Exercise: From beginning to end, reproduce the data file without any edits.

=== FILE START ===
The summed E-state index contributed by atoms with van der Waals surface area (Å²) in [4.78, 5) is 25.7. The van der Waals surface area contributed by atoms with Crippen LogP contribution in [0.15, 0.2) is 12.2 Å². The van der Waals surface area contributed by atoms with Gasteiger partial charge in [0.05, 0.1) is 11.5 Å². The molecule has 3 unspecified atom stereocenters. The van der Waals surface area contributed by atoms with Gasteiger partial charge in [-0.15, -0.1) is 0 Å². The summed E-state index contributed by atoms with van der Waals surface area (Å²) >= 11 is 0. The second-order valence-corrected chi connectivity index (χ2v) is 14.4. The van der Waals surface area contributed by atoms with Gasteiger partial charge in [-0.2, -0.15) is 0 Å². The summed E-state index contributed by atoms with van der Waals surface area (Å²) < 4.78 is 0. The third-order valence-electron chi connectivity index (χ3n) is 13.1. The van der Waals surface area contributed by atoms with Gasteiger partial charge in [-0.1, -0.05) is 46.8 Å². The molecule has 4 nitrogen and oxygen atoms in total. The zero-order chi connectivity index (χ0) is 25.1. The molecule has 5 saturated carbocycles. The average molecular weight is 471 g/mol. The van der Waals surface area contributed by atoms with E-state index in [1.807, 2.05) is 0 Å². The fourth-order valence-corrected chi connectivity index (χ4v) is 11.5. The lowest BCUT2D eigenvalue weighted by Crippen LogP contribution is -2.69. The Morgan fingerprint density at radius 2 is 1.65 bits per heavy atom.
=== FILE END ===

The summed E-state index contributed by atoms with van der Waals surface area (Å²) in [4.78, 5) is 25.7. The van der Waals surface area contributed by atoms with Crippen LogP contribution in [0.15, 0.2) is 12.2 Å². The van der Waals surface area contributed by atoms with Gasteiger partial charge in [0.05, 0.1) is 11.5 Å². The molecule has 3 unspecified atom stereocenters. The van der Waals surface area contributed by atoms with Gasteiger partial charge in [-0.15, -0.1) is 0 Å². The summed E-state index contributed by atoms with van der Waals surface area (Å²) >= 11 is 0. The second-order valence-corrected chi connectivity index (χ2v) is 14.4. The van der Waals surface area contributed by atoms with Gasteiger partial charge in [-0.2, -0.15) is 0 Å². The summed E-state index contributed by atoms with van der Waals surface area (Å²) < 4.78 is 0. The third-order valence-electron chi connectivity index (χ3n) is 13.1. The van der Waals surface area contributed by atoms with Gasteiger partial charge in [-0.1, -0.05) is 46.8 Å². The molecule has 4 nitrogen and oxygen atoms in total. The zero-order chi connectivity index (χ0) is 25.1. The molecule has 5 saturated carbocycles. The average molecular weight is 471 g/mol. The van der Waals surface area contributed by atoms with E-state index in [1.807, 2.05) is 0 Å². The fourth-order valence-corrected chi connectivity index (χ4v) is 11.5. The lowest BCUT2D eigenvalue weighted by Crippen LogP contribution is -2.69. The Morgan fingerprint density at radius 2 is 1.65 bits per heavy atom.